The Vatican and Women: Casting the First Stone

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Pope Benedict XVI

What a rich coincidence we Roman Catholics got to experience at Mass on Sunday, July 18. The scheduled Gospel passage was Luke's story about Jesus visiting the sisters Martha and Mary of Bethany (who Catholic tradition says was Mary Magdalene). Many biblical scholars believe the narrative shows Jesus encouraging Mary to assume the role of a disciple, like Peter and the guys. That notion lent some cable-news significance to the reading — coming as it did just days after the Vatican issued an avowal, as obtuse as it was malicious, that ordaining women into the priesthood was a sin on par with pedophilia.

Rome's misogynous declaration, tossed into its new guidelines on reporting clerical sexual abuse, did more than just highlight the church's hoary horror at the idea of female priests — or its penchant of late for sticking its papal slippers in its mouth every chance it gets. It also pointed up an increasingly spiteful rhetoric of bigotry. When Argentina in mid-July legalized gay marriage, the country's Catholic bishops weren't content to simply denounce the legislation; they used the occasion to argue for the subhumanity of homosexual men and lesbians, the way many white Southern preachers weren't ashamed to degrade African Americans during the civil rights movement. Cardinal Jorge Bergoglio not only called the new law "a scheme to destroy God's plan"; he termed it "a real and dire anthropological throwback," as if homosexuality were evolutionarily inferior to heterosexuality.

U.S. bishops haven't been much kinder on this issue, which is all the more regrettable since they were among the civil rights movement's champions. But that was a half-century ago, when the church's tone was influenced by humane thinkers like the Jesuit theologian John Courtney Murray. Bergoglio and many American prelates today are simply parroting their new Pope, Benedict XVI, who in 2008 said saving humanity from homosexuality was as crucial as rescuing rain forests from lumberjacks. And did we mention this papacy's disastrous p.r. with Jews and Muslims?

How did it come to this? The answer lies in why the Vatican felt compelled to throw its antifemale jab into the sexual-abuse directives. When any institution is as convinced of its own moral infallibility as the Catholic Church is, it tends to lash out at criticism — especially charges as serious as the priestly rape of children — with Dostoyevskian paranoia. And the church then fortifies its less popular stances, like an all-male priesthood or the condemnation of gays, in the process becoming even more uncompromising. Most Catholics, according to polls in the U.S. and abroad, support women's ordination, but the church peevishly views that trend as an insidious subagenda of its sexual-abuse accusers. Hence last week's astonishing aside from Rome that both the ordination of female priests and pedophilia are graviora delicta, or grave crimes.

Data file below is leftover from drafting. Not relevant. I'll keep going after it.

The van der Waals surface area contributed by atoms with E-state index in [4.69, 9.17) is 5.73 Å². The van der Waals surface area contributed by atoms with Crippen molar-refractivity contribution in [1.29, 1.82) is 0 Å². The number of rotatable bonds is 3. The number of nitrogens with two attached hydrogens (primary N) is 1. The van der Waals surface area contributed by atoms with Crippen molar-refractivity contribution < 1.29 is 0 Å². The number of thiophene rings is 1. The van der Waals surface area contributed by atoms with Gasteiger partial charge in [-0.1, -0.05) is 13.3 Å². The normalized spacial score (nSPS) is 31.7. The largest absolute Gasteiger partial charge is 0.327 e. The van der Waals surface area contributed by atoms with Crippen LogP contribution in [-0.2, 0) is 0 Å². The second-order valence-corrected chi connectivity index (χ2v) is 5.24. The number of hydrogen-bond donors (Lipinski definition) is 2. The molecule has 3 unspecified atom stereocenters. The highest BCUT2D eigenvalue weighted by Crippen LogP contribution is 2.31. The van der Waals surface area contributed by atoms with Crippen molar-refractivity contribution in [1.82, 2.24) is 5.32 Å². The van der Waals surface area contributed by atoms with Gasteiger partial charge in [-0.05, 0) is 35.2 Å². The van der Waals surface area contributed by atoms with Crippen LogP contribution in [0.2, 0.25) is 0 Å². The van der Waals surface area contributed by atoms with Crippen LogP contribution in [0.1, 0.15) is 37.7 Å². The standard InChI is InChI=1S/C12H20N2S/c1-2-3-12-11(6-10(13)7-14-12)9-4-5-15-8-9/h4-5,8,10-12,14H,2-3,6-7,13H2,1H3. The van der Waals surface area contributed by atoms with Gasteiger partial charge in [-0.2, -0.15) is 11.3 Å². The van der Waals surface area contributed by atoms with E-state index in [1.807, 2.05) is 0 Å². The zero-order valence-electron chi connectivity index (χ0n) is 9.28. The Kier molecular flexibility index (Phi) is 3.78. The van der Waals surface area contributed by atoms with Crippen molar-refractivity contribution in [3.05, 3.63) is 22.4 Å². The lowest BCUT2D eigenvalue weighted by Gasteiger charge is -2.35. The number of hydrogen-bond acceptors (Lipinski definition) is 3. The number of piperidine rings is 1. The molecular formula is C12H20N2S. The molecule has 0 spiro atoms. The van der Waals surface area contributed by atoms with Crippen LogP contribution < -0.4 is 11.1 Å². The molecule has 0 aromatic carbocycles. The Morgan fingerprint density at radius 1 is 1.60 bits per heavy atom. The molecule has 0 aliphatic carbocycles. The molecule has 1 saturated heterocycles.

The real offense is the church's theological sophistry. Its argument for keeping women out of the priesthood — Jesus had no female apostles — is as shamefully bogus as it is unjust. The hierarchy, threatened by claims of Mary Magdalene's ministerial status, has long tried to identify her with the unnamed "woman caught in adultery" in the Gospel of St. John. When that woman was dragged before Jesus for judgment — death by stoning, the men demanded — Christ famously said, "He who is without sin, cast the first stone." The church wants us to embrace that compassionate teaching when it comes to pedophile priests, and yet it is deaf enough to cast stones at the "crime" of female priests.

What's at stake is the Catholic Church's ability to salvage any moral authority from the sexual-abuse tragedy. The fact is, it can still do that without ordaining women. But it can't do it while digging itself a deeper hole like a defendant hurling insults at a judge. It can't do it by excommunicating a hospital nun, as an Arizona bishop recently did, because she signed off on an abortion that saved a mother's life. It can't do it by losing sight of the difference between dogged traditionalism and mean-spirited obscurantism, as it so often does these days.

And it's sounding that way to Catholics as much as it is to non-Catholics. Many if not most of us Catholics remain Catholics today not because of the church's leadership but in spite of it. In a new Gallup poll, 62% of U.S. Catholics say gay relationships are morally acceptable. Which means we're not thrilled to have our religion represented by a bunch of homophobes wearing miters. Even those of us who sharply disagree with the church on a number of doctrinal issues still want to believe it can be a helpful, contemplative guide in matters spiritual and social. But if it keeps up the hateful discourse, it will lose whatever modicum of attention my generation of Catholics still pays it — and it can forget about my children's generation.

My daughter happened to be serving as an altar girl at Mass on Sunday. She was smart enough to sense that in the gospel reading, Jesus was relating to Mary as if she were a disciple. And she'll learn that the New Testament is full of other passages that indicate Jesus believed women could be alteri Christi, or "other Christs," as priests often call themselves. Real Catholicism encourages that kind of enlightened thinking — and it certainly doesn't call it, as the Catholic Church does, a crime.